Reading our way into the New Year
Let’s kick off 2022 with a bunch of books.
You may have already boxed up the ornaments and carried the tree to the curb, but it’s still not too late in the holiday season to enjoy Shelley Shepard Gray’s “A Christmas Courtship” (Simon & Schuster, 2021, 306 pages). Set in Amish country, this romance novel features several courtships and budding relationships, including one between woodworker Atle Petersheim and his long-time heartthrob Sadie Mast, a widow and mother of three who is unaware of Atle’s attraction when she asks him to build a bedroom for her oldest son.
So how did an old guy like me get hooked into reading a romance novel? I don’t remember the initial impulse that prompted me to take it to the library’s check-out desk, but I’m glad I read this book. It gave me a break from the ugly headlines and bitter politics of our public square, and reading a book where violence and obscenity are absent was a delight. One scene that did amuse me occurred when a librarian encourages the shy bachelor Atle to read a romance novel for tips and advice on the ways of courtship. He is profoundly embarrassed by the book, hiding it away as he leaves the bookmobile, and I found his discomfort amusing, as like him I was reading a romance novel.
Best of all, no one in “A Christmas Courtship” asked the question: “Are you vaxxed?”
On that same trip to the library, I brought home “The New York Times Book Review: 125 Years of Literary History” (The New York Times Company, 2021, 368 pages). Edited by Tina Jordan with Nor Quasim, this weighty volume should delight bibliophiles. The editors have included a history of how the Times Book Review came into being, but the bulk of the book gives readers sample reviews, reflections on various writers, and a boatload of photographs and illustrations.
The “Times Book Review” is definitely a dipper book, meaning visitors can turn to any page at random and begin their explorations. On page 243, we learn that Stephen King, master of the horror novel, reviewed books for years for The Times, including Elmore Leonard’s “Glitz ”and Louisa May Alcott’s “A Long Fatal Love Chase.” Farther along, we find Ray Bradbury chiding W.H. Auden for altering a poem.
I did have two quarrels with this collection. First, it badly needs an index. I wanted to see whether the editors, or for that matter, The New York Times, had included certain writers in this salute to literature, in particular Pat Conroy, Anne Tyler, and James Lee Burke, but had no way to discover them here except by flipping through the last 50 pages or so.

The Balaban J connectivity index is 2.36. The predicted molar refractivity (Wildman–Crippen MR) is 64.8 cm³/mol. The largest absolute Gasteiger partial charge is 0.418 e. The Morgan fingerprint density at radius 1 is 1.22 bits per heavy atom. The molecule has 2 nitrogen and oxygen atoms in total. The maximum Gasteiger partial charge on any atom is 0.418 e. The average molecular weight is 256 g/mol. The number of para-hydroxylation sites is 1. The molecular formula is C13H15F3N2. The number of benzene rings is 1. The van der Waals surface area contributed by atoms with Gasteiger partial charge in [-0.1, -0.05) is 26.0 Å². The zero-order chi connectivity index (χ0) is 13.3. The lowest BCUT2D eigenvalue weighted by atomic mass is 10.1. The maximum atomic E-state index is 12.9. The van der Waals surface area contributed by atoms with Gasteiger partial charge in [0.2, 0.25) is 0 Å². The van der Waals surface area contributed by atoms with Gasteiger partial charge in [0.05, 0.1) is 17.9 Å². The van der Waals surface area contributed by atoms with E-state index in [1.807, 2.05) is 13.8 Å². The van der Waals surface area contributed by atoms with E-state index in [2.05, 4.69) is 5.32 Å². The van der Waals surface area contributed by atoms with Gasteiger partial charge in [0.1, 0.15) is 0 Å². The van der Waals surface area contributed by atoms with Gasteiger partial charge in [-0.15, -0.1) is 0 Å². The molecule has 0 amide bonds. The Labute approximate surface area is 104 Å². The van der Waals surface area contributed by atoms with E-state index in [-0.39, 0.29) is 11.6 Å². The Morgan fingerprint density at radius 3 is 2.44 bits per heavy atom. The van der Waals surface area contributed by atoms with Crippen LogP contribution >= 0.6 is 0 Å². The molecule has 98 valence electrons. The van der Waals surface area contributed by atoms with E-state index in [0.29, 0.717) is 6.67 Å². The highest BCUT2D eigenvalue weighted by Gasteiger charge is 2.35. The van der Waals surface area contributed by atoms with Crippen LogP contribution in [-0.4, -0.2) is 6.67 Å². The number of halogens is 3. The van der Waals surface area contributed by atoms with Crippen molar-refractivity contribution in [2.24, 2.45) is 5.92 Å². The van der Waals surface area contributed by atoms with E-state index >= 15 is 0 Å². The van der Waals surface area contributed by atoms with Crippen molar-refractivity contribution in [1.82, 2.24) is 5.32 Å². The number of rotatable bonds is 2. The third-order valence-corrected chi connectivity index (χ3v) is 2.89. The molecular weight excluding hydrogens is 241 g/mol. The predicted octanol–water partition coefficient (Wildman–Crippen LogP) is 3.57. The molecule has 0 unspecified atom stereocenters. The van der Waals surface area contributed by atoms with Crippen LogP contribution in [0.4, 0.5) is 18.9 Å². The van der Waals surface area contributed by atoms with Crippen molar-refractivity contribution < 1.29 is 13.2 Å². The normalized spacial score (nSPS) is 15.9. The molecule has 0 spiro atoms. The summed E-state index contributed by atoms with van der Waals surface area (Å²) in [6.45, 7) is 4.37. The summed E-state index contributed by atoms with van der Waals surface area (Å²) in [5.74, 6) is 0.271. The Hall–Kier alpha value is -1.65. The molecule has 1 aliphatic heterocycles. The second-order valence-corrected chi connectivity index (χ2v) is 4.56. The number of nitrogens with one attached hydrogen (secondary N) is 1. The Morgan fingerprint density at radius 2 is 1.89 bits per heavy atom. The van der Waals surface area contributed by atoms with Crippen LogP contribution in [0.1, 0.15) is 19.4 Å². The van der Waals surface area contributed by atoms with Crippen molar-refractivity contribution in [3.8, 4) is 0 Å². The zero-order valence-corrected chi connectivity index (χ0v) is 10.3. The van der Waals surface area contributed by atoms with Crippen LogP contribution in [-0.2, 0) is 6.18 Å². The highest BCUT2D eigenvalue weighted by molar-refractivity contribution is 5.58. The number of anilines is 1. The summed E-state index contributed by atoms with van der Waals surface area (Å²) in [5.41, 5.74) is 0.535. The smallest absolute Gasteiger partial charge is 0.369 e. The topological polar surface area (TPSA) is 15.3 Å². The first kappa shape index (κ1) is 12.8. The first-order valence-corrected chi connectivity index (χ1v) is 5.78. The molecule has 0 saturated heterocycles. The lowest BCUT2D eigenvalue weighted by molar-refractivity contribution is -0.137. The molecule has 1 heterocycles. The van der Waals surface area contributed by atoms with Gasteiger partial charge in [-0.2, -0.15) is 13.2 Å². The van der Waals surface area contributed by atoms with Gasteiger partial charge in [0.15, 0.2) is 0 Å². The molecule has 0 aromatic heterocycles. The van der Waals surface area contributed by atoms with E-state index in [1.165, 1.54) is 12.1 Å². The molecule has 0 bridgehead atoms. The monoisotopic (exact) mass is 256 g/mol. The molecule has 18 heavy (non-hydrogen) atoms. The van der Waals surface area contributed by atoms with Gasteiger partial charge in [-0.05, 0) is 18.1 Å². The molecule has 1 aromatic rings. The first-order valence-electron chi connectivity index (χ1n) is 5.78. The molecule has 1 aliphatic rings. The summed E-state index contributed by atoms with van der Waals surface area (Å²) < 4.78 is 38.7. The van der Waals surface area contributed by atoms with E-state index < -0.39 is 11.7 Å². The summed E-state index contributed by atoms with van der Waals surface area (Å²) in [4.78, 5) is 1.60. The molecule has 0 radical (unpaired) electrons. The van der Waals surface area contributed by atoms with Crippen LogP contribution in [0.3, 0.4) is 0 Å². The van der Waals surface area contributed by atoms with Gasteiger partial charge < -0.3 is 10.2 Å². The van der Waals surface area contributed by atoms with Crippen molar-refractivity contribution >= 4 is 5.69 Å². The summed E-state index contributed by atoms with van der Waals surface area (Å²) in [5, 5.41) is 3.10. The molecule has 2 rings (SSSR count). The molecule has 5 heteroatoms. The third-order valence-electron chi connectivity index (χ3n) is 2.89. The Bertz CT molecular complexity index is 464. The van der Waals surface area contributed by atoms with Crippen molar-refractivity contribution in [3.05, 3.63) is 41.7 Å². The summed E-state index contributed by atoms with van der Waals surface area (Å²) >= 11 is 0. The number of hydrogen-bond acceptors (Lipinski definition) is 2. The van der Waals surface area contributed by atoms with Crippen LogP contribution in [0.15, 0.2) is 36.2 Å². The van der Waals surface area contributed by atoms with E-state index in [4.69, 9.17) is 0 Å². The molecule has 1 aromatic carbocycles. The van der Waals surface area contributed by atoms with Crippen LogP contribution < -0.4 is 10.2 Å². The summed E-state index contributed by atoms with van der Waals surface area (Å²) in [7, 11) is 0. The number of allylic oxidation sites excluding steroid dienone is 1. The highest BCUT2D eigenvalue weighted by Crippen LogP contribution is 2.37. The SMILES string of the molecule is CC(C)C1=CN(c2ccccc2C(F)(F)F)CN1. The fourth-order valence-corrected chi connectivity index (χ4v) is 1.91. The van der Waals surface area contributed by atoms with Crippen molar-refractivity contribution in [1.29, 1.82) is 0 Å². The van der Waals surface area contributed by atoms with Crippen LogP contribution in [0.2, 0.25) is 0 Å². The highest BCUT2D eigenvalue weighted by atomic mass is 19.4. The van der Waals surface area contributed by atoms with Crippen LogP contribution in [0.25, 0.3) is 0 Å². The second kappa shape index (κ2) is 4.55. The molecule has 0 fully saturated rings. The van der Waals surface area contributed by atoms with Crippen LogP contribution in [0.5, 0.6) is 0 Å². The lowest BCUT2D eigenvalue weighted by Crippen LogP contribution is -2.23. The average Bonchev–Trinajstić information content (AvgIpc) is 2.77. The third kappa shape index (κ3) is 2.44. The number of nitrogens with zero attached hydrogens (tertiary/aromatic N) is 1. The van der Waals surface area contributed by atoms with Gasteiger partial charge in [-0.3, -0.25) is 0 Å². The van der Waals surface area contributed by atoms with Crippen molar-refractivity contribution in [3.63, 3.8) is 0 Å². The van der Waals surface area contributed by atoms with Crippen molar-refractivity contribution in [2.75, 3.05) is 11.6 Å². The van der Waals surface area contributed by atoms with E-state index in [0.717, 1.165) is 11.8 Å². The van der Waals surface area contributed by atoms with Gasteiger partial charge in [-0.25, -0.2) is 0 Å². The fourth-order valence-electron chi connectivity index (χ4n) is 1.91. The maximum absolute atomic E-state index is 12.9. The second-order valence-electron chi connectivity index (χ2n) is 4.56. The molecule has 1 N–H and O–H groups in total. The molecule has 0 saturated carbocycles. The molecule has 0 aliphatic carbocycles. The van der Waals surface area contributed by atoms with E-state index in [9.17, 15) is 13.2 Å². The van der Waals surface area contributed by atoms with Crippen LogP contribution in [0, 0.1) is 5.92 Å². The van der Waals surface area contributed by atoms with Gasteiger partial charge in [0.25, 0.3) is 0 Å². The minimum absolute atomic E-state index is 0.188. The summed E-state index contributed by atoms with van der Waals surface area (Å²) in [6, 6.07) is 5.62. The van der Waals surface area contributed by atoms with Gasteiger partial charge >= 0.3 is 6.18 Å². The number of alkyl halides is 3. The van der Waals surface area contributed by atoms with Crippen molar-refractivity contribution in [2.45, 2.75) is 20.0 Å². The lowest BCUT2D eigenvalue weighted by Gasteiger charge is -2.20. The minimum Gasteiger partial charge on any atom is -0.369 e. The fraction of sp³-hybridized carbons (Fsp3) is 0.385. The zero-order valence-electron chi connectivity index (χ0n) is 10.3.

And those last 50 pages seemed to me laced with political correctness. Here were lots of female authors and writers of color from America and from around the world, but white guys? There weren’t enough of them included to make up a game of poker.
For those who spend the winter dreaming of spring and flowers, “Saving the Wild South: The Fight for Native Plants on the Brink of Extinction” (The University of North Carolina Press-Chapel Hill, 2021, 256 pages) might help get them through the cold evenings of January and February. Here Georgann Banks points readers to 10 wild plants in danger of disappearing forever from our Southern landscape. Banks interviews botanists and conservationists attempting to protect these plants, takes us along with them into valleys and hills as they search for these beauties, and gives us the history behind the plants and the region in which they grow. Photographs of these men and women of science, and the native plants they are attempting to protect, add much to this narrative.
Also enhancing “Saving the Wild South” is Banks’s calm and clear but passionate prose. She is a fine writer who ably blends past and present into her story, making this a valuable book for those who enjoy reading about regional history as well as conservation of our natural landscape.
And for parents and teachers looking for creative ways to interest your students in reading, spelling, and writing, check out “Bringing Up Bookmonsters: The Joyful Way to Turn Your Child into a Fearless, Ravenous Reader” (The Experiment LLC, 2021, 278 pages). Here Amber and Andy Ankowski offer scores of ideas to make literature and reading fun and attractive to children. Their lively approach can be seen in the opening sentences of the book’s Introduction:
Cover yourself in khaki and throw on one of those big, round explorer hats. Because we’re about to go on an adventure.
Past mountains of dirty laundry…
Across carpets booby-trapped with tiny toy landmines…
And deep into the lair of the legendary, elusive creature known as the bookmonster!
The bookmonsters are children, of course, “curious, imaginative, and able to keep themselves entertained for hours.”
Drawing on their professional experiences — Amber teaches children’s language and cognitive development at the University of California, Los Angeles, and Andy is an award-winning advertising creative director — and from lessons learned from their own children, the Ankowskis cover everything from enticing kids to read to family conversations at mealtime that help develop vocabulary. The “Bookshelf” at the end of “Bringing Up Bookmonsters” contains a solid selection of recommendations of good children’s literature.
Enjoy and Happy New Year!